According to reports on CNN and on American Discovery Trail’s own site, Ken and Marcia Powers from Pleasanton, California, became the first hikers to complete a continuous backpack of the country’s first Atlantic-to-Pacific trail.
Ken and Marcia started their 4,900-mile trek from the Atlantic coast in Delaware’s Cape Henlopen State Park on February 27, and took only four rest days on the entire 231-day jaunt.
The Powers had previously completed hiking the “triple crown” (three of the country’s 2,000-mile-plus trails: the Appalachian, Continental Divide, and Pacific Crest). But this is their longest and most impressive accomplishment yet.
These amazing retirees, both in their 50s, saw the wonders of our nation on foot, not in an RV. And as they followed the American Discovery Trail through 13 states, they experienced the best scenery the country has to offer and inspiring acts of generosity from their fellow citizens in this adventure of a lifetime.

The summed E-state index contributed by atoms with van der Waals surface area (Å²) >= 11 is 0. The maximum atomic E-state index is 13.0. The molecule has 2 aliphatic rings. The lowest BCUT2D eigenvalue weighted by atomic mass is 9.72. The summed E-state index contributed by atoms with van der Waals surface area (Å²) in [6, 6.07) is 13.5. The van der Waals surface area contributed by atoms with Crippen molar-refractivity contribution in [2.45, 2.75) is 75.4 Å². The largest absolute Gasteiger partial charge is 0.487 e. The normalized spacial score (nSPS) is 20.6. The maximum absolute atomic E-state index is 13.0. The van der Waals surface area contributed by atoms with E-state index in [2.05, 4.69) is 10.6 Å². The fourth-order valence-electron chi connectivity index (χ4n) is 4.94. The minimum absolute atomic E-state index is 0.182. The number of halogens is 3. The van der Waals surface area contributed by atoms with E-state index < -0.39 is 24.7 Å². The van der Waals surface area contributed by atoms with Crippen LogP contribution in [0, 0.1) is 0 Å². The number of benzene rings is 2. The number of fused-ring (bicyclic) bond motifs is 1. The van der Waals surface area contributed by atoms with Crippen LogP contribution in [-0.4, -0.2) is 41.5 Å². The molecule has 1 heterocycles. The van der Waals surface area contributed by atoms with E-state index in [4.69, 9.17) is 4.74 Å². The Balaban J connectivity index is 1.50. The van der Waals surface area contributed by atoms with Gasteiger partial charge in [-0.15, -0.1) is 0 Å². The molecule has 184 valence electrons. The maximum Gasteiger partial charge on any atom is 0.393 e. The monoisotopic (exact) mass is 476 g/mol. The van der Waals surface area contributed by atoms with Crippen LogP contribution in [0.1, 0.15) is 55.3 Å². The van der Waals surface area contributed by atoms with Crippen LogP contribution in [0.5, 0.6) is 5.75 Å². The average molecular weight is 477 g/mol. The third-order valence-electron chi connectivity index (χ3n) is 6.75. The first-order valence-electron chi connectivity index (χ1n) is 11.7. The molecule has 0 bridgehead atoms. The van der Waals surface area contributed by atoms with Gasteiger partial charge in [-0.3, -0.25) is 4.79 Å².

They overcame deep snow in the East, a quicksand scare in Utah, close lightning strikes in the Midwest and blinding desert sandstorms in the West while averaging 22 miles a day and taking only four days off during the entire journey.
Joyce and Pete Cottrell, of Whitefield, New Hampshire, were the first to backpack the entire official route of the American Discovery Trail, but they hiked segments out of sequence over two calendar years, finishing in 2003.
The trail officially opened in 2000, 11 years after it was proposed by hiking enthusiasts as the first coast-to-coast footpath.